Wrong Turn 2: Dead End

There are times when a sequel is basically just a redo of the original film. Direct-to-video sequels that are released four years after the original are even more likely to be unoriginal. As a result, it brings me great pleasure to announce that Wrong Turn 2: Dead End is both an improvement over the first Wrong Turn, but also changes enough things up to make it seem different. This is how we should have started the franchise. It is a decent horror movie.

The first thing Wrong Turn 2 does right is its obligatory opening kill scene. It involves Kimberly (Kimberly Caldwell, playing herself), driving to reach the set of a reality TV show that is set up as a post-apocalyptic Survivor. She’s a contestant, but she’s not going to make it there. The mutated cannibals from the first film set a trap, and she falls right into it. The kill is gruesome, bloody, and most importantly relevant to the plot. Also, if you hated Kimberly when she was on American Idol, well, you get to see her die. So there’s that.

The second thing Wrong Turn 2 does right is in giving us a whole host of characters, none of whom are the de facto “lead” — also known as the one or two who are going to survive to the end. There are six contestants on the show, and they’re all played by actors you won’t recognize. There’s Nina (Erica Leerhsen), Jake (Texas Battle), Amber (Daniella Alonso), Jonesy (Steve Braun), Elena (Crystal Lowe), and Mara (Aleksa Palladino), the last of whom is the show’s producer, but winds up joining the fray after Kimberly doesn’t show up.

They’re doing this reality TV show in the woods — the same woods in which the first film took place. Apparently our survivors from Wrong Turn decided it wasn’t worth it to tell people about the dozens of people that were murdered, or maybe they weren’t believed. Who knows? Regardless, this TV show is set here, but it’s not going to go off without a hitch. In fact, people are going to die. The cannibals are at large and they’ve got a new food source to hunt.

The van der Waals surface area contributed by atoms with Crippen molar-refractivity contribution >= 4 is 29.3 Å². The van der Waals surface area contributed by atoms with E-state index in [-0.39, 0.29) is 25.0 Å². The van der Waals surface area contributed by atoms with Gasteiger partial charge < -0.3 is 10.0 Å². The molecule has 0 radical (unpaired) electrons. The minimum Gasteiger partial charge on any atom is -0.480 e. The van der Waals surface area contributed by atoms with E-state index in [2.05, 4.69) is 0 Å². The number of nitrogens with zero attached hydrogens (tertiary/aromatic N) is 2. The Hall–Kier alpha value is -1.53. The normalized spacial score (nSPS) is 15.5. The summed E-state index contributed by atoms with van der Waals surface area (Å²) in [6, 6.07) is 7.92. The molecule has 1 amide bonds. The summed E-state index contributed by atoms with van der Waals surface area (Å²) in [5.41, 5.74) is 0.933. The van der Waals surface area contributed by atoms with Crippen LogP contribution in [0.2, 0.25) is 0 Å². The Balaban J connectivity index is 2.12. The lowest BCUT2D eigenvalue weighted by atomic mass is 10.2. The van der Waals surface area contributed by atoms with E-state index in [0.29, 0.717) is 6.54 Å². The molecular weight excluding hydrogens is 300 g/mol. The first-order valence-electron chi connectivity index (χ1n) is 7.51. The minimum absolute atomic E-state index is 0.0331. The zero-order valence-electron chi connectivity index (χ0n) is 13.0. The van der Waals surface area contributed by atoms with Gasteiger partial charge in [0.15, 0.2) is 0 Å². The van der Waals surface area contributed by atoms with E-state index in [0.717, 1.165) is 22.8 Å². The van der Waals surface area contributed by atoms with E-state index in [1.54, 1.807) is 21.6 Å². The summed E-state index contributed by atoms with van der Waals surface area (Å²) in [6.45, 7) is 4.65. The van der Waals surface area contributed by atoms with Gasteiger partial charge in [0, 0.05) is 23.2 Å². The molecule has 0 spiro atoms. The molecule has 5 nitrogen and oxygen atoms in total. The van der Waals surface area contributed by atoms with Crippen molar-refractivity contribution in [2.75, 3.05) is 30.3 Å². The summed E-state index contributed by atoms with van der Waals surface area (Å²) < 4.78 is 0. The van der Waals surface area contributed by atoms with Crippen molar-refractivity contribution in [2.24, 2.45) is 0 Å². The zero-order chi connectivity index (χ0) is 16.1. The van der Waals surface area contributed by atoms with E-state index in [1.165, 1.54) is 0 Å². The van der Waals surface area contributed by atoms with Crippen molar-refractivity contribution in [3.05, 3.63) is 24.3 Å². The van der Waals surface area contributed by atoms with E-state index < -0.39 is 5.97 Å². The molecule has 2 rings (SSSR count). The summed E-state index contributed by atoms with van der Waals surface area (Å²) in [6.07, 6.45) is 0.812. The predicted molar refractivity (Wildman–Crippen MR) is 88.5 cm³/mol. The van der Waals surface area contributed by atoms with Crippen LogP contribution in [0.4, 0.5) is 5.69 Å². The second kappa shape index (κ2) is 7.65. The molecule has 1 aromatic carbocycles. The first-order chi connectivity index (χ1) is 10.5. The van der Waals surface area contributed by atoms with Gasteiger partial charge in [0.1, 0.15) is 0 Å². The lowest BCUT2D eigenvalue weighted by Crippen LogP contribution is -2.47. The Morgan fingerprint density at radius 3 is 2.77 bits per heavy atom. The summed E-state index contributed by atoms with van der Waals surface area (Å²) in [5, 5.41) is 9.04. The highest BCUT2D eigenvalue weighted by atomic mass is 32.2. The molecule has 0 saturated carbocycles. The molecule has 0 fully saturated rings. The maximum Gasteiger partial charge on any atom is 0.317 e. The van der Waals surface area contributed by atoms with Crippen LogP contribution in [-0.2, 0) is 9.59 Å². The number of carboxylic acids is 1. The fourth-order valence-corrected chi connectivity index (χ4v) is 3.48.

And … it’s basically a fight for survival from here. The main cast needs to run away and sometimes fight against the cannibals, who are relentless in their pursuit of fresh meat. Just like the first film, there isn’t a lot that’s scary when it comes to Wrong Turn 2. It might make you jump a couple of times, but it’s more often than not going to fill you with … not indifference, but certainly not fear. But, hey, you don’t want to see any of the characters die, and the level of suspense is at least at a consistently moderate level. That’s an improvement.

It also feels much more like an R-rated movie. There was a bit of gore in Wrong Turn, and I guess there was some foul language, too, but Wrong Turn 2 ramps up both to a pretty decent degree. It even has a bit of nudity, so if you watch horror movies for that, well, you’ll be pleased. With direct-to-video movies, there’s less financial pressure, so you can go in different directions and push boundaries. Wrong Turn 2 doesn’t really push those, but in comparison to its predecessor, it most certainly does.

I liked how it sort of made fun of reality TV, too. I mean, that’s a pretty low target to make fun of, but it provided some laughs for me. I enjoyed how I didn’t really recognize any of these actors, and therefore didn’t know who would live the longest. A death comes as a surprise, as a result, and that’s a rarity. The characters are all easy to distinguish between each other, too, all having a couple of defining character traits.

Wrong Turn 2 isn’t going to blow many people away, but for those who saw the first film and are looking for something better, you get that here. It’s a surprise, especially given the four years and direct-to-video status of the sequel, but it’s a pleasant surprise. Wrong Turn 2 does enough right to make me think that it’s worth seeing. You don’t even need to see the first film to make sense of it. In fact, that might be the way to go about things. Skip the original and move right on to the sequel. You’ll have more fun.

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